Overview of Typical Applications for Stainless Steels
Stainless steel is a versatile material. First used for cutlery it soon found its way into the chemical industry because of its corrosion resistant characteristics. Today corrosion resistance is still of great importance and slowly but steadily the mechanical characteristics of the material are being recognized. It is material that keeps on finding its way into new applications on a close to daily bases. Below you will find a number of applications where stainless steel has proven itself through many years of reliable service.
Cutlery and kitchenware
The most well-known application stainless steels is probably for cutlery and kitchenware. The finest cutlery uses specially produced 410 and 420 for the knives and grade 304 (18/8 stainless, 18% chromium 8% nickel) for the spoons and forks. The different grades used such as 410/420 can be hardened and tempered so that the knife blades will take a sharp edge, whereas the more ductile 18/8 stainless is easier to work and therefore more suitable for objects that must undergo numerous shaping, buffing and grinding processes.
Also, large amounts of stainless steel are used in food production and storage. The most commonly used grades are 304 and 316. In general, 304 is basically the workhorse grade while 316 is used in harsher environments. An important reason for using stainless steels is not so much the corrosiveness of the food itself as well as the fact that the use of stainless allows for faster and more efficient cleaning. For example, in ice cream production 316 is specified so that strong anti-bacteriological cleaning and rinsing systems can be used. One of the great advantages of stainless steel is that it imparts no taste to the food that it comes into contact with.
Chemical, processing and oil & gas industries
Probably the most demanding industries that use stainless steels are the chemical, processing and oil & gas industries have created a large market for stainless tanks, pipes, pumps and valves as well. One of the first major success stories for 304 stainless steel was the storage of dilute nitric acid as it could be used in thinner sections and was more robust than other materials. Special grades of stainless have been developed to have greater corrosion resistance at a broad range of different temperatures. These are used in desalination plants, sewage plants, offshore oil rigs, harbor supports and ships propellers.
Stainless steels and other corrosion resistant alloys are extensively used in the power generation industry to combat corrosion, particularly at elevated temperatures. In particular nickel alloys are used for high-temperature strength and oxidation resistance in fossil-fueled power plants. Nickel alloys and other stainless steels are also extensively used in flue gas desulfurization units.
The nuclear power industry also uses large quantities of stainless, often specified with a low cobalt content, for both power generation and radiation containment. Special louvered ventilation shafts are made, which are designed to be used in emergencies to seal off plants for years if necessary. Steam and gas turbines use stainless because of its corrosion resisting and heat resisting qualities.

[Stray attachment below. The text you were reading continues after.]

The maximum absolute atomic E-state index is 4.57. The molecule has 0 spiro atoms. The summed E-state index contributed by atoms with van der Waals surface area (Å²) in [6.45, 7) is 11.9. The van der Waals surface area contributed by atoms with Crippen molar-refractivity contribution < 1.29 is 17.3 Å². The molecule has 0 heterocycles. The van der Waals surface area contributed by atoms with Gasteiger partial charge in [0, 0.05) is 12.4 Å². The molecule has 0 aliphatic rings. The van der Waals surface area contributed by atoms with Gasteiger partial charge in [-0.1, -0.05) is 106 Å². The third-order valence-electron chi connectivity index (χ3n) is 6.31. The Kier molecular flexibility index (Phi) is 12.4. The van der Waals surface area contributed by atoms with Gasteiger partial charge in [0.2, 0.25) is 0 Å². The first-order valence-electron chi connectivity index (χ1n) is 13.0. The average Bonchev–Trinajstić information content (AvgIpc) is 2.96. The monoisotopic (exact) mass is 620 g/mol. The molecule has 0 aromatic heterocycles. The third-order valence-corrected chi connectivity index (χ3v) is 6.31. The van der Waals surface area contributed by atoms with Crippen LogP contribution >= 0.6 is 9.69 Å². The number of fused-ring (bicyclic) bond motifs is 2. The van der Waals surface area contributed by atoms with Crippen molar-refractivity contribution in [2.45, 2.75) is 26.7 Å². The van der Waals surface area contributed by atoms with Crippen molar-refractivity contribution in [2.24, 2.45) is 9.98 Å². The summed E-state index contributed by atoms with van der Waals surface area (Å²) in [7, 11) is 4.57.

Especially clean melted stainless is used for medical implants and artificial hips. A great deal of medical equipment – such as orthopedic beds, cabinets, and examination machines – is made as standard from stainless because of its hygienic and easy-clean qualities. Pharmaceutical companies use stainless for pill funnels and hoppers and for piping creams and solutions.
Cars are making increasing use of stainless steel, primarily for exhaust systems (grade 409) and catalytic converters, but also for structural purposes. With greater attention being made to achieving low long-term maintenance costs, less environmental impact and greater concern with life-cycle costs, the market for stainless steel continues to improve.
Architecture, building, and construction
Architecture, building, and construction is a growing market as many modern buildings use stainless steels for cladding, roofing, and facades. Another thing is that the low maintenance cost and anti-vandal characteristics of stainless provides a growing market in public transport, ticket machines, and street furniture. Stainless steels are used for construction purposes, as well. When reinforced concrete first started to be used it was considered that the carbon steel used would not rust, as cement, obviously derived from limestone, is alkaline. However, constantly using grit salt on bridges can change the pH to acidic thereby rusting the steel which expands and cracks the concrete. Stainless steel reinforcing bar, although initially expensive, is proving to have very good life cycle costing characteristics.